Have you heard about this criminal? She planted a severed human finger in a bowl of chili, and then sued the fast food chain that served her the chili? (Warning: Don’t go a-googling if you’re eating chili right now. You’re welcome.)
That case was an obvious and absurd grab for cash. Yet, the fact that it happened at all can strike fear into the most reasonable and accommodating business owner. Lawsuits can happen to anyone.
Frivolous cases aside, there are times when citizens legitimately feel that the legal system is their only option to get fair access the rest of us take for granted. Since the passage of the American Disabilities Act of 1990 we’ve made headway on making our public places more accessible. What about our online lives?
Does your website provide verbal descriptions of its content? Provide captioning that displays text large enough to accommodate the visually impaired? Or how about special programming to accommodate people with disabilities to properly access and use your web site?
These are very real access issues for people with disabilities.
Most small businesses probably do not have these access accommodations in place. According to The Wall Street Journal, these businesses may soon have to in order to comply with federal disability law. Last March, the Justice Department released a list of tentative compliance standards for web and mobile site accessibility, which aren’t expected officially until sometime in 2015.
In the meantime, there is some debate about whether a business is liable under the Americans with Disabilities Act (ADA) to provide web and mobile sites that accommodate people with disabilities. While the Ninth Circuit Court of Appeals has ruled that a web site is not a place of public accommodation, other court decisions have. More significantly, the Department of Justice maintains the Ninth Circuit Court decision has limited applicability and that “businesses should proceed with caution.”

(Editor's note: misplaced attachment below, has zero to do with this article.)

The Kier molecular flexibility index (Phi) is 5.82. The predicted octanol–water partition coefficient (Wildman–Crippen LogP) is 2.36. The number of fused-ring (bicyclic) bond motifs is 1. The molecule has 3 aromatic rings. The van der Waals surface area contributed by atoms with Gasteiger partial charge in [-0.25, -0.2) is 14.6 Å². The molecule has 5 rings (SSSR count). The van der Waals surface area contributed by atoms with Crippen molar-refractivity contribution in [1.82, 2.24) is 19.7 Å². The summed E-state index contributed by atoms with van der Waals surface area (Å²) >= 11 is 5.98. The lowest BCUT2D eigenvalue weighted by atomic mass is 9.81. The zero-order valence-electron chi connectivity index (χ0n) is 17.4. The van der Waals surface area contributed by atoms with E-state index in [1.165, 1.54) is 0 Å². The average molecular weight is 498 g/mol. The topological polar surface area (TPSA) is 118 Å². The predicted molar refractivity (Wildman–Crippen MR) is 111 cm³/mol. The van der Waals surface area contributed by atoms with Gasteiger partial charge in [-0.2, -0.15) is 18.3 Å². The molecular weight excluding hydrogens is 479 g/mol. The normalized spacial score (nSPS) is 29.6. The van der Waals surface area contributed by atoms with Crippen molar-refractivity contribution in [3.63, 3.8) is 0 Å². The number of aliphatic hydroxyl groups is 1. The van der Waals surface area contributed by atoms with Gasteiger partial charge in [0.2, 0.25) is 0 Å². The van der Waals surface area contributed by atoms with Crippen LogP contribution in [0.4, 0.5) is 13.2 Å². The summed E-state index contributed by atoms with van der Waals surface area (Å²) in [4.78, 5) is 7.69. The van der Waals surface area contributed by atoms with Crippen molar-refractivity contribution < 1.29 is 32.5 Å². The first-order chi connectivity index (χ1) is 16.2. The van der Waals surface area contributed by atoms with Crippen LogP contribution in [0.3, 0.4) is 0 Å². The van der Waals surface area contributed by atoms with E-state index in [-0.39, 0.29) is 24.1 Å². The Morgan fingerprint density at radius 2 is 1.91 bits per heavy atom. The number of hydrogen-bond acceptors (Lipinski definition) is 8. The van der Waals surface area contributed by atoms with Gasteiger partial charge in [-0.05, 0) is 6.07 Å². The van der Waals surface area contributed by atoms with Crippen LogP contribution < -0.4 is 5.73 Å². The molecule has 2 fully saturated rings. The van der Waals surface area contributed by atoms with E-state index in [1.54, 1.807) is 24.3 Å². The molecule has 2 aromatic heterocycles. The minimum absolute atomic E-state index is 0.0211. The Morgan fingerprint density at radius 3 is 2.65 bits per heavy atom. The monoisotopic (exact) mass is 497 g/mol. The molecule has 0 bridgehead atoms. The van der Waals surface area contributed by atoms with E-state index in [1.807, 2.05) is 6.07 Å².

Generally speaking, sites must accommodate people who are blind, partially sighted, or color-blind. In addition, sites must be navigable by the elderly, the mentally-impaired, the hearing-impaired and anyone lacking dexterity to easily manipulate a mouse or pointing device.
At this point, as ADA specialist attorney Richard Hunt points out, there is no definitive legal ruling and the best proactive plan of action is to ensure your site is in compliance with Web Content Accessibility Guidelines (WCAG) 2.0 as defined by the W3C® Web Accessibility Initiative. Also, if you do business with the federal government, you must be in compliance with Section 508. If you do business internationally, you need to be compliant with local WCAG regulations. In other words, for now, you need a techie, not a lawyer, to head off any possible web site accessibility complaints.
Check Your Web Compliance
Today, chances of a frivolous lawsuit based on your website’s ADA compliance are remote. However, it is forward-thinking to consider how you can improve your business’s website for greater inclusion. Why not make it easier for more customers to do business with you!
If you hired a professional web-design firm, they should have ensured your site is WCAG-compliant. Make sure to ask.
If you self-published your site, or you just want to check for yourself, there are a number of free tools that can check compliance once you give them the URL of your site. Note that these tools do not fix any issues, but rather alert you that they exist. You have to take the necessary steps to correct any identified problem. Also, these sites do not check for mobile site compliance (see below).
These tools include:
- Accessibility Valet Demonstrator
- Accessibility Checker
- Functional Accessibility Evaluator 2.0 (beta)
For further reference, the W3C maintains a complete list of all web content evaluation tools.
Check Your Mobile Compliance
The following tools test mobile site access compatibility as part of an overall “mobile-friendliness” evaluation of your web site:
Check With A Professional Web Designer Or Programmer
If any of these tools flag issues that seem significant, consult a professional design firm or programmer about next steps, even if you built the site yourself. As always, an ounce of prevention is worth a pound of cure.
This article was syndicated from Business 2 Community: New Legal Rulings In Web Accessibility: What You Need To Know
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